In addition to the prospective relief granted by this decision to those with incomes under $10,000. who have signed consumer credit transaction documents and leases with confession of judgment clauses, those members of the above-described class protected by the terms of the temporary restraining order issued in this case, as amended from time to time (see footnote 2 above), are entitled, prior to execution on confessed judgments entered prior to the date specified above, to the opportunity of a hearing on such claims conducted in accordance with the procedural guarantees[26] of the due process clause.[27] See Schaefer, The Control of "Sunbursts": Techniques of Prospective Overruling, 42 N.Y.U.L.Rev. 631, 637-39 (1967). For example, at such hearings the burden of proving default, execution of the obligation, the amount due, and other elements necessary to execution will be on the creditor, but if such burden is sustained the judgment will be subject to the execution on the basis that it continues to be effective from the date of its entry.

Counsel may submit a decree in accordance with the foregoing opinion.[28]

WEINER, District Judge (concurring and dissenting in part):

Although I concur in the foregoing opinion, I believe the Pennsylvania procedure is unconstitutional as applied to all members of the class on behalf of whom this suit has been instituted, irrespective of whether or not their income exceeds $10,000.

 
FINAL ORDER, PERMANENT INJUNCTION AND REVISED TEMPORARY RESTRAINING ORDER

And now, June 16, 1970, after consideration of the record, including the amended opinion containing findings of fact and conclusions of law filed June 1, 1970, and the four letters of June 5, 8, and 9, which are filed with this order, it is ordered and decreed as follows:

A. This action may be maintained and is determined on behalf of a class consisting of those individual natural persons, resident in Pennsylvania and having incomes, or conjugal incomes where both spouses have signed the documents described below, of less than $10,000. per year at the time of the execution of such documents, who have signed confession of judgment clauses in leases and consumer financing documents (hereinafter referred to in this order as "relevant documents"), excluding bonds and warrants of attorney accompanying mortgages and notes, such *1103 as FHA Form No. 9171N, accompanying mortgages required by governmental agencies.

B. On and after November 1, 1970, or at the expiration of the next session of the Pennsylvania General Assembly if the 1970 session has permanently adjourned by that date, defendants and intervening defendants, their agents, successors and assigns, are permanently restrained and enjoined from entering any judgments against members of the class described in paragraph A of this order on the basis of confession of judgment clauses in relevant documents, unless it has been shown that the signers of such clauses have intentionally, understandingly, and voluntarily waived all the rights lost under Pennsylvania law, as described in the opinion of June 1, 1970, as amended, when executing a document containing such a clause, provided, however, that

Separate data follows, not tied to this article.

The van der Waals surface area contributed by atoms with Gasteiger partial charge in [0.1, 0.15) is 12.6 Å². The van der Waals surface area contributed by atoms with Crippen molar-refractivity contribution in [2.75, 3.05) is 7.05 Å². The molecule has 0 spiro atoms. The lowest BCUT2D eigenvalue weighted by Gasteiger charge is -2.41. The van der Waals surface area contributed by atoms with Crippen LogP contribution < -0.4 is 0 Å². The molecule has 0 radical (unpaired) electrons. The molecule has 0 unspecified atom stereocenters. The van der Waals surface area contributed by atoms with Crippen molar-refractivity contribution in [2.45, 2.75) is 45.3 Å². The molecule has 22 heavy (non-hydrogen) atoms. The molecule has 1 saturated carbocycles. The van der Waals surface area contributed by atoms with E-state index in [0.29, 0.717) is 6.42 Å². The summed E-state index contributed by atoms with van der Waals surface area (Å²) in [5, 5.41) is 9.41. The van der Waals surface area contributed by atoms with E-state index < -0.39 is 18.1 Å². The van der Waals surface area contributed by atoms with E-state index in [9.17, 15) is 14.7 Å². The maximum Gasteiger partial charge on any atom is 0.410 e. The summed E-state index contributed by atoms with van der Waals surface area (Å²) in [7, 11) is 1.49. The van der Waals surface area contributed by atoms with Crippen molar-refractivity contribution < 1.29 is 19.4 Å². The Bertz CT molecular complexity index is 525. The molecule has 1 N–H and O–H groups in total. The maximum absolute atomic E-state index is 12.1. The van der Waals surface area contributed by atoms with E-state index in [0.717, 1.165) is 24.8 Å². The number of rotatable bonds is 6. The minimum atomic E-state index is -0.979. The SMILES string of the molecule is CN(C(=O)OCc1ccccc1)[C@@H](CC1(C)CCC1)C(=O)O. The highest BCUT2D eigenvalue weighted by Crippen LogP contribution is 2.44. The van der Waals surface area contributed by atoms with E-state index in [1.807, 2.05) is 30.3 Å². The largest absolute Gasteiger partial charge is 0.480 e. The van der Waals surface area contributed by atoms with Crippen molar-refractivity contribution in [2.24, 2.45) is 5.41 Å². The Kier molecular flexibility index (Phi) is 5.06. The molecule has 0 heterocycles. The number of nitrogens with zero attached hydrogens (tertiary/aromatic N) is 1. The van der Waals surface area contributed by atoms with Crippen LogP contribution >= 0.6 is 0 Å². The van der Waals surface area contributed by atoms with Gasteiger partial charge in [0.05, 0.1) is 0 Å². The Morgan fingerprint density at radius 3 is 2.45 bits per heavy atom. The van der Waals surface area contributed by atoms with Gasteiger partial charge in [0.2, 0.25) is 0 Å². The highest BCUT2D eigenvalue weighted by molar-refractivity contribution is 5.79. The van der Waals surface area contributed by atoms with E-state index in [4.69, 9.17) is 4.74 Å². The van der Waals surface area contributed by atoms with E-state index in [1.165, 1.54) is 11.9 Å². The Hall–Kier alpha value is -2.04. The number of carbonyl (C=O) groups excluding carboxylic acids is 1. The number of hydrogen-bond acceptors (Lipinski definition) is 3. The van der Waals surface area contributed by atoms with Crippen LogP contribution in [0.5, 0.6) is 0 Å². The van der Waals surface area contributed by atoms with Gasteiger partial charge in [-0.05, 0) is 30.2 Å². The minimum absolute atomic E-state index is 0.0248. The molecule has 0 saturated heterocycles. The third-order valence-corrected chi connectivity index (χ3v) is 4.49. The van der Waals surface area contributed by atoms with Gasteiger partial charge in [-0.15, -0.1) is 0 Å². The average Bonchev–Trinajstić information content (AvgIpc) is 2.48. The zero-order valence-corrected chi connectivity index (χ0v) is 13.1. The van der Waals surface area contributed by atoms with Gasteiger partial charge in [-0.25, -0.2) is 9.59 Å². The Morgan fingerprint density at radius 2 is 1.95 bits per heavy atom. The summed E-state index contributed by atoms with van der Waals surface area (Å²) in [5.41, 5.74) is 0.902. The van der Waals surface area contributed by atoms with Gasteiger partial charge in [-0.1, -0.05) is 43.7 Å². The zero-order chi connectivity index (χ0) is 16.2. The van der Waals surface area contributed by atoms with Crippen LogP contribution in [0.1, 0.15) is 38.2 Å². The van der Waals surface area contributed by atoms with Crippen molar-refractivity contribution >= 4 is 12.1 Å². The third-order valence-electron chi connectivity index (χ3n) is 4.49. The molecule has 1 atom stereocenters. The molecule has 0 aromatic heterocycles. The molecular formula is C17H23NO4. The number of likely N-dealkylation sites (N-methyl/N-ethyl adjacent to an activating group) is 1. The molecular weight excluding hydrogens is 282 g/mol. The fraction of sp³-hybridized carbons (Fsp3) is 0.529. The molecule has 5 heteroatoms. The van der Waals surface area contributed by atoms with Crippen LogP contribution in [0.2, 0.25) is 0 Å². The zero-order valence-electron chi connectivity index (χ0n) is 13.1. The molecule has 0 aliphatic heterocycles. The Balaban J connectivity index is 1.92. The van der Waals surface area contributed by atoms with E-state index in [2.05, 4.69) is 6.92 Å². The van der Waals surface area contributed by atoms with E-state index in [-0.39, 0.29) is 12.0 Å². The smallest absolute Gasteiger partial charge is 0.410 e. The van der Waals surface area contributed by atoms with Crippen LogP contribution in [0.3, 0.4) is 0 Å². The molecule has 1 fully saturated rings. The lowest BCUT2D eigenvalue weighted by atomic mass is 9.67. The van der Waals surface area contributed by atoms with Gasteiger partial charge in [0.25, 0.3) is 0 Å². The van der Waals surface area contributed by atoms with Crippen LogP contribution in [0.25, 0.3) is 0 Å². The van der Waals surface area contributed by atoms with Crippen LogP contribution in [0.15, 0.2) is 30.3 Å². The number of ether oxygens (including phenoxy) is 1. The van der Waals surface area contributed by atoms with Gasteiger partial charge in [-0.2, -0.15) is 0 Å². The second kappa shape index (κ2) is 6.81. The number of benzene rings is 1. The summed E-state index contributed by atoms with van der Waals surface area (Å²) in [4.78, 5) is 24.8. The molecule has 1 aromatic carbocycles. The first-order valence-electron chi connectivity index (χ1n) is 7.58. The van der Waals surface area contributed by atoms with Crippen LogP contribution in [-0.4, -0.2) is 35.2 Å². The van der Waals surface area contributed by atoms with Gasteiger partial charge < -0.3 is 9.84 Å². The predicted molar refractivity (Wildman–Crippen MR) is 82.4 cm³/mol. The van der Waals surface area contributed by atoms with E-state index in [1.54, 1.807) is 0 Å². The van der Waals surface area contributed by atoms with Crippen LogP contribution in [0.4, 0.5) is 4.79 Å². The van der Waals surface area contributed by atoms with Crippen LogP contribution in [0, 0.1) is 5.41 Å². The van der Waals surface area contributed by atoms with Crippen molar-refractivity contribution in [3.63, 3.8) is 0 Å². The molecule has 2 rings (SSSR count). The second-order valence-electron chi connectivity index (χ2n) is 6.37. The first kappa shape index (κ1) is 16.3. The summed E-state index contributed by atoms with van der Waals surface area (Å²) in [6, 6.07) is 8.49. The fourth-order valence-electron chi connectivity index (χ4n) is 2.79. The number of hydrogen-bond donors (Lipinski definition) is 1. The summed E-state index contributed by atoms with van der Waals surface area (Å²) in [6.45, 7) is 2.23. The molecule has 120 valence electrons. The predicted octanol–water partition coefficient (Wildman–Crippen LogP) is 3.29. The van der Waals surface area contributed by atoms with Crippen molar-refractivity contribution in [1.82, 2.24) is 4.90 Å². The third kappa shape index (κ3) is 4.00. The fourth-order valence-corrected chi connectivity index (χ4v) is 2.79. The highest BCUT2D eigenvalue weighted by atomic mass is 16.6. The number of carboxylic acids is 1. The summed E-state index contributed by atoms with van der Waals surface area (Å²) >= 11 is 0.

(1) the liens of judgments by confession previously recorded are preserved, and
 
(2) confessions of judgments may be entered of record after the date of this final order upon documents executed prior to the date of this final order, provided the recording is accomplished prior to the date recited above in this paragraph B.

C. The practice in Pennsylvania of confessing judgments under the Acts of April 14, 1834, P.L. 333, § 77, 17 P.S. § 1482 (III); February 24, 1806, P.L. 334, 4 Sm.L. 270, § 28, 12 P.S. § 739; and March 21, 1806, P.L. 558, 4 Sm.L. 326, § 8, 12 P.S. § 738, and Pennsylvania Rules of Civil Procedure 2950 to 2976, 12 P.S.Pa.Appendix is hereby declared unconstitutional, effective as of the dates stated in this order, as applied on the record in this case to the above class of persons.

D. The Temporary Restraining Order, as amended on May 14, 1970, is further revised to provide as follows:

 
"IT IS ORDERED AND DECREED that unless modified by further order of this court and until the applicable date stated in paragraph B of this order,
 
(1) no judgment may be entered against members of the class described in paragraph A of this order upon relevant documents dated after the date of this final order, unless it has been shown that the signers of such clauses have intentionally, understandingly, and voluntarily waived all the rights lost under Pennsylvania law, as described in the opinion of June 1, 1970, as amended, when executing a document containing such a clause, and
 
(2) no execution on judgments entered by confession on relevant documents defined in paragraph A of this order against the members of the class described in such paragraph A shall be processed by the defendant Sheriff and the defendant Prothonotary, provided, however, that those members of the class described in paragraph A of this final order of June 15, 1970, who have been protected by the terms of this temporary restraining order, as amended from time to time (see footnote 2 of the above-mentioned opinion), will be subject to execution on confessed judgments entered prior to the date specified in paragraph B above, provided that they have been granted the opportunity of a hearing on the claims forming the basis of such judgments conducted in accordance with the procedural guarantees of the due process clause of the Fourteenth Amendment, as set forth in the above-mentioned opinion, and that if the creditors establish the validity of such judgments and secure leave of the state court to execute thereon, in accordance with this proviso, the judgment subject to execution shall be effective as of the date of its original entry."
NOTES